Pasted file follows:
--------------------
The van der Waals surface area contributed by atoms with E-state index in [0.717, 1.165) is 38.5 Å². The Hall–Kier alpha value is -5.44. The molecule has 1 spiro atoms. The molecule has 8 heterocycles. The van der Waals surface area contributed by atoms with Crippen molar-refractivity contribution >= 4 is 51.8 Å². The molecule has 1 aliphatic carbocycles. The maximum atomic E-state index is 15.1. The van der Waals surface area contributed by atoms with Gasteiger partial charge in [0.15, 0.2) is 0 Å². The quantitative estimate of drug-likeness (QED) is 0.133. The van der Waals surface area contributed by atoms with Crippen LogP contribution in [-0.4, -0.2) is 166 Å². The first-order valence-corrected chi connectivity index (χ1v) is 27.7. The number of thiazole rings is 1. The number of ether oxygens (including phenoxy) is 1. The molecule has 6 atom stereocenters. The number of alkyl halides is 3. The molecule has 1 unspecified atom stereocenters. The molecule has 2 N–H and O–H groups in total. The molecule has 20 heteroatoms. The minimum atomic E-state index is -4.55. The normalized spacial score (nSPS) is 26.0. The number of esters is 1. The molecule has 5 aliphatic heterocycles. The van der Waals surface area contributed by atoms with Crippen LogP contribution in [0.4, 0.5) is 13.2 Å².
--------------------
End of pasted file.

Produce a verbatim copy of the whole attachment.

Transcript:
The van der Waals surface area contributed by atoms with E-state index in [0.717, 1.165) is 38.5 Å². The Hall–Kier alpha value is -5.44. The molecule has 1 spiro atoms. The molecule has 8 heterocycles. The van der Waals surface area contributed by atoms with Crippen molar-refractivity contribution >= 4 is 51.8 Å². The molecule has 1 aliphatic carbocycles. The maximum atomic E-state index is 15.1. The van der Waals surface area contributed by atoms with Gasteiger partial charge in [0.15, 0.2) is 0 Å². The quantitative estimate of drug-likeness (QED) is 0.133. The van der Waals surface area contributed by atoms with Crippen LogP contribution in [-0.4, -0.2) is 166 Å². The first-order valence-corrected chi connectivity index (χ1v) is 27.7. The number of thiazole rings is 1. The number of ether oxygens (including phenoxy) is 1. The molecule has 6 atom stereocenters. The number of alkyl halides is 3. The molecule has 1 unspecified atom stereocenters. The molecule has 2 N–H and O–H groups in total. The molecule has 20 heteroatoms. The minimum atomic E-state index is -4.55. The normalized spacial score (nSPS) is 26.0. The number of esters is 1. The molecule has 5 aliphatic heterocycles. The van der Waals surface area contributed by atoms with Crippen LogP contribution in [0.4, 0.5) is 13.2 Å².